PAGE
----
After reaction is complete, a two phase product will be obtained. There will be an organic phase containing unreacted benzene and the major portion of the product phenol. The organic phase may be diluted with a inert organic solvent, such as an alkane. There will also be an aqueous phase containing the oxidized oxygen activator, a small amount of phenol and the optional oxidation catalyst if it is homogeneous. The organic phase is processed, say by distillation, to recover the product benzene. The aqueous phase may also be processed to remove any residual phenol, say by liquid-liquid extraction with an organic solvent.

It is a particular advantage of the instant process that the aqueous phase from the benzene oxidation reaction containing the oxidized oxygen activator can be reduced by contact with hydrogen and a hydrogenation catalyst to regenerate the oxygen activator. The regenerated oxygen activator can then be conveniently recycled to the benzene oxidation reactor. The hydrogenation catalyst used to reduce the oxidized oxygen activator can be any of the conventional hydrogenation catalysts that are useful for hydrogenating organic compounds. Non-limiting examples of these hydrogenation catalysts comprise iron, cobalt, nickel, copper, silver, osmium, platinum, palladium, rhodium, ruthenium, tin, iridium, mercury, etc. The hydrogenation catalyst may be homogeneous or heterogeneous. However, a heterogeneous catalyst is preferred since it can more readily be separated from the aqueous solution of regenerated oxygen activator prior to its recycle to the benzene oxidation reactor. A preferred catalyst is palladium dispersed on an inert support such as carbon or alumina. Reaction pressures for the hydrogenation are not critical and will typically range from about atmospheric to about 100 atmospheres, although higher and lower pressures can be utilized. The reaction temperature will depend upon the particular hydrogenation catalyst utilized, but will typically range from about 0 C. to about 100 C., preferably from about 25 C. to about 75 C. Under certain conditions the hydrogenation catalyst can also serve as the optional oxidation catalyst.

The ranges and limitations provided in the instant specification and claims are those which are believed to particularly point out and distinctly claim the instant invention. It is, however, understood that other ranges and limitations that perform substantially the same function in substantially the same way to obtain the same or substantially the same result are intended to be within the scope of the instant invention as defined by the instant specification and claims.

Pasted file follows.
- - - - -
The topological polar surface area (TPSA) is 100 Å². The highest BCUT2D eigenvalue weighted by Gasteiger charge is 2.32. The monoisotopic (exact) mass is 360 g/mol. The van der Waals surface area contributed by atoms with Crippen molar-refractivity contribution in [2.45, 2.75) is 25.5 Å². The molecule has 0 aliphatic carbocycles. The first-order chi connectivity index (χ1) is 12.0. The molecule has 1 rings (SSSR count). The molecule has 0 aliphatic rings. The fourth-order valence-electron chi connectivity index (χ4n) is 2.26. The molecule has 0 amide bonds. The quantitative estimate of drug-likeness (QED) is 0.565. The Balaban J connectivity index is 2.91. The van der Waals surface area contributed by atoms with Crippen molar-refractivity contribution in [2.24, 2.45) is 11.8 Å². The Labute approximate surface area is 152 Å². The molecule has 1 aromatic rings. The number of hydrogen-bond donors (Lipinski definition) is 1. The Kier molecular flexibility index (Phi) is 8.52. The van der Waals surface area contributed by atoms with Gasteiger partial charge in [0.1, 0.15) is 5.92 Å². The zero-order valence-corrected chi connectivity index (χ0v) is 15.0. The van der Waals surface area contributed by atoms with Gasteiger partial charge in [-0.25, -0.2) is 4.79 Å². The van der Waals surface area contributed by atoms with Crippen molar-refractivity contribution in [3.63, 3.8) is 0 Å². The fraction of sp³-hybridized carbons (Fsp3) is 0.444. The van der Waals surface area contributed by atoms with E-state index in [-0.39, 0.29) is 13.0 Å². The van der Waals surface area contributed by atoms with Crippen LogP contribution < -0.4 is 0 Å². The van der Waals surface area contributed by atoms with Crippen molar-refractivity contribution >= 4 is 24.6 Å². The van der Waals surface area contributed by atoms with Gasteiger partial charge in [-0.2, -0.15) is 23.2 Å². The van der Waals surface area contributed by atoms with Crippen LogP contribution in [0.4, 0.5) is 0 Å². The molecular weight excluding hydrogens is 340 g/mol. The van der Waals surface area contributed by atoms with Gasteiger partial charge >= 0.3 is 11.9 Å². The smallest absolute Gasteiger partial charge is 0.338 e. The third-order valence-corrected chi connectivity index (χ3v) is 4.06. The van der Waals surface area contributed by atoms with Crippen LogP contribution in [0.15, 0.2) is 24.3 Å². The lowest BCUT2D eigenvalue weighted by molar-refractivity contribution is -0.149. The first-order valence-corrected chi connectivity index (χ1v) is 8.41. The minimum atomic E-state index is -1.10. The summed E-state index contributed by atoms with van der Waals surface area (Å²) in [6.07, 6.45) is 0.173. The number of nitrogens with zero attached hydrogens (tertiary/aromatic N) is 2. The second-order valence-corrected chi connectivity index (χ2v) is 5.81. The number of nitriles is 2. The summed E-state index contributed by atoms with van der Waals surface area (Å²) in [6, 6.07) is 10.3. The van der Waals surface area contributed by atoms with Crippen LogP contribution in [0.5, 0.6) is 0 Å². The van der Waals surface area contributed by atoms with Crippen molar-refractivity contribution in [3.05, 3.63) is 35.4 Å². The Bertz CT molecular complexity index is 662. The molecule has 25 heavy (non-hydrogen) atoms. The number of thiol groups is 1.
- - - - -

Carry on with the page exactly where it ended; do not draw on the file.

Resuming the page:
The invention will be described by the following examples which are provided for illustrative purposes and are not to be construed as limiting the invention.

Illustrative Embodiment I

Part A: Preparation of the Oxygen Activator

First, 3.65 mmol of disodium anthraquinone-2,6-sulfonate was added to a 100 milliliter stainless steel autoclave which contained a mixture of 20 milliliters of water and 200 milligrams of 5% palladium dispersed on carbon (Catalyst CP-41, supplied by Engelhard). The autoclave was flushed with hydrogen gas three times and then filled with hydrogen gas at 45 psig. The pressure was allowed to drop to zero as the reaction was carried out. The reaction product was removed and filtered to separate out the catalyst.

Part B: Air Oxidation of Benzene

The filtered product of Part A was added back to the autoclave along with 10 milliliters of benzene. The autoclave was sealed, charged with air at 150 psig and then heated to about 50 C. for about four hours. After cooling the autoclave, the organic layer was separated and combined with diethy ether extractions of the aqueous layer. Analysis showed that the phenol yield was 4% (based on the anthraquinone) and that the selectivity to phenol was greater than 95%. When ferric nitrate was used as a cocatalyst in the above reaction comparable yield results were obtained. However, the rate of reaction utilizing ferric nitrate was estimated to be 2-4 times higher than without ferric nitrate.